“Transit ties between the two countries will create multilateral and regional potentials with the countries of the region and we are ready to have trilateral and multilateral agreements to turn the transit route from Chabahar into a strategic route for regional relations,” Iran’s President said.

India’s recent accession to the Ashgabat Agreement, of which Iran, Oman, Turkmenistan and Uzbekistan are members, will further enhance its connectivity and engagement with the region.

After his talks with Modi, one-on-one and at the delegation level, the Iranian President said energy and transportation were two great potential pillars to build strategic cooperation between Iran and India. He also pledged to stop the forces of terrorism and extremism, de-linking it from religion and agreed that there should be an end to terror sanctuaries.

Rouhani described terrorism as a problem for the region and the whole world saying, “We must fight the roots of terrorism which are mainly intellectual and cultural stemming from promoting extremist, violent ideas and we are ready to cooperate with friendly countries, including India, in this field.”

In his remarks at the joint press conference with Rouhani, Modi spoke of Sufi links between the two countries and their joint determination to tackle terror. “People of both India and Iran believe in peace and tolerance drawing from the values of Sufi philosophy. Taking into account our mutual benefits, we are both committed to stop the forces of terrorism, extremism, illegal drug trafficking, cyber crime and other international crimes,” Modi said.

Both India and Iran want to see their close neighbour Afghanistan as a “peaceful, secure, stable, prosperous and pluralistic country,” Modi said, “free of terrorism.”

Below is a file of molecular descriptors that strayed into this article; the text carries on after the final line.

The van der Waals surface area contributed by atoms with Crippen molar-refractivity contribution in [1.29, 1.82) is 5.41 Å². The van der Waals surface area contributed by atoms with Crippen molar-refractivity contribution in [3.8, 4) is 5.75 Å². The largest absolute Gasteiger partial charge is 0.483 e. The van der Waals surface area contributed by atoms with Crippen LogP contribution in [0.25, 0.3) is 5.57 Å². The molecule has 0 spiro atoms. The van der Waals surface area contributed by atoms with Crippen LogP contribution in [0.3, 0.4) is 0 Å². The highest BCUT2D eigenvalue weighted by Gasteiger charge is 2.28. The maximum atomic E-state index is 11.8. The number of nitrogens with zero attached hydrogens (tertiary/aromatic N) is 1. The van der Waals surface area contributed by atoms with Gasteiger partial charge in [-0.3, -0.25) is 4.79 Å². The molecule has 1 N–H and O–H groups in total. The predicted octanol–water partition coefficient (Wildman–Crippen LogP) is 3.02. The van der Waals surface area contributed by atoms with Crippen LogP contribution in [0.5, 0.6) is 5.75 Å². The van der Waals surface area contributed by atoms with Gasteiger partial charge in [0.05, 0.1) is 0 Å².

A joint statement issued after the talks said the two leaders welcomed the growing interaction between their National Security Councils and agreed to enhance regular and institutionalised consultations between them on terrorism, security and related issues such as organised crime, money-laundering, drug trafficking and cyber crime.

“Both leaders held substantive and productive discussion on cooperation in trade and investment, energy, connectivity, defence and security, and regional issues,” External Affairs Ministry (MEA) spokesperson Raveesh Kumar tweeted

Deepak Mittal, joint secretary (Pakistan, Afghanistan, Iran) in the MEA, said, “There was unanimity between both sides that terrorism needs to be condemned and there should be an end to sanctuaries for terrorism.”

India will set up ”plants in sectors such as fertilizers, petrochemicals and metallurgy in Chabahar Free Trade Zone (FTZ) on terms mutually beneficial to the concerned parties.” This will promote India’s energy security while providing financial resources and employment opportunities to Iran.

Working out an agreement over the rupee–rial trade will help both countries invest in each other’s core sectors.

Rouhani said Iran could supply India’s energy needs within the framework of long-term strategic contracts. “These long-term contracts in the fields of energy and transportation will make the two countries strategic and trustful partners.”

However, despite the strategic nature of the visit, there was no “hugplomacy” on display between Modi and Rouhani – as the Indian PM is known to do with many other world leaders – .but the visit underscored the fact that India will continue to keep its options open in a volatile region and will align with countries and governments premised purely on its national interests and requirements.

Courtesy: First published on